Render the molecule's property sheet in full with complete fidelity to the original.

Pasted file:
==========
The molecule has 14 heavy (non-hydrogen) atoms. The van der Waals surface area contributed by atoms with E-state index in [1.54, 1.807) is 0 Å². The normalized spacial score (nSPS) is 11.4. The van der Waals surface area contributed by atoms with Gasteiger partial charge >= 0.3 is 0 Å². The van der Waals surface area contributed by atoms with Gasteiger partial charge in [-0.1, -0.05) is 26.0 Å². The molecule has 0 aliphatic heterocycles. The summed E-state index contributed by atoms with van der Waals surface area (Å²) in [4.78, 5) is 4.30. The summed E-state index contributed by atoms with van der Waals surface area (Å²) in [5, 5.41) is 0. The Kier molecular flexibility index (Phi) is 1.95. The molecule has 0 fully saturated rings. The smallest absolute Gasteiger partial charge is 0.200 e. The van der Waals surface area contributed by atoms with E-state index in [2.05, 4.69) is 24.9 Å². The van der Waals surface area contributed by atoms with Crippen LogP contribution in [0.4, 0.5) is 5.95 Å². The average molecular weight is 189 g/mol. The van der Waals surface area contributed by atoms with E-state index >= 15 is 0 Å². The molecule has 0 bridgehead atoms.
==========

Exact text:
The molecule has 14 heavy (non-hydrogen) atoms. The van der Waals surface area contributed by atoms with E-state index in [1.54, 1.807) is 0 Å². The normalized spacial score (nSPS) is 11.4. The van der Waals surface area contributed by atoms with Gasteiger partial charge >= 0.3 is 0 Å². The van der Waals surface area contributed by atoms with Gasteiger partial charge in [-0.1, -0.05) is 26.0 Å². The molecule has 0 aliphatic heterocycles. The summed E-state index contributed by atoms with van der Waals surface area (Å²) in [4.78, 5) is 4.30. The summed E-state index contributed by atoms with van der Waals surface area (Å²) in [5, 5.41) is 0. The Kier molecular flexibility index (Phi) is 1.95. The molecule has 0 fully saturated rings. The smallest absolute Gasteiger partial charge is 0.200 e. The van der Waals surface area contributed by atoms with E-state index in [2.05, 4.69) is 24.9 Å². The van der Waals surface area contributed by atoms with Crippen LogP contribution in [0.4, 0.5) is 5.95 Å². The average molecular weight is 189 g/mol. The van der Waals surface area contributed by atoms with E-state index >= 15 is 0 Å². The molecule has 0 bridgehead atoms.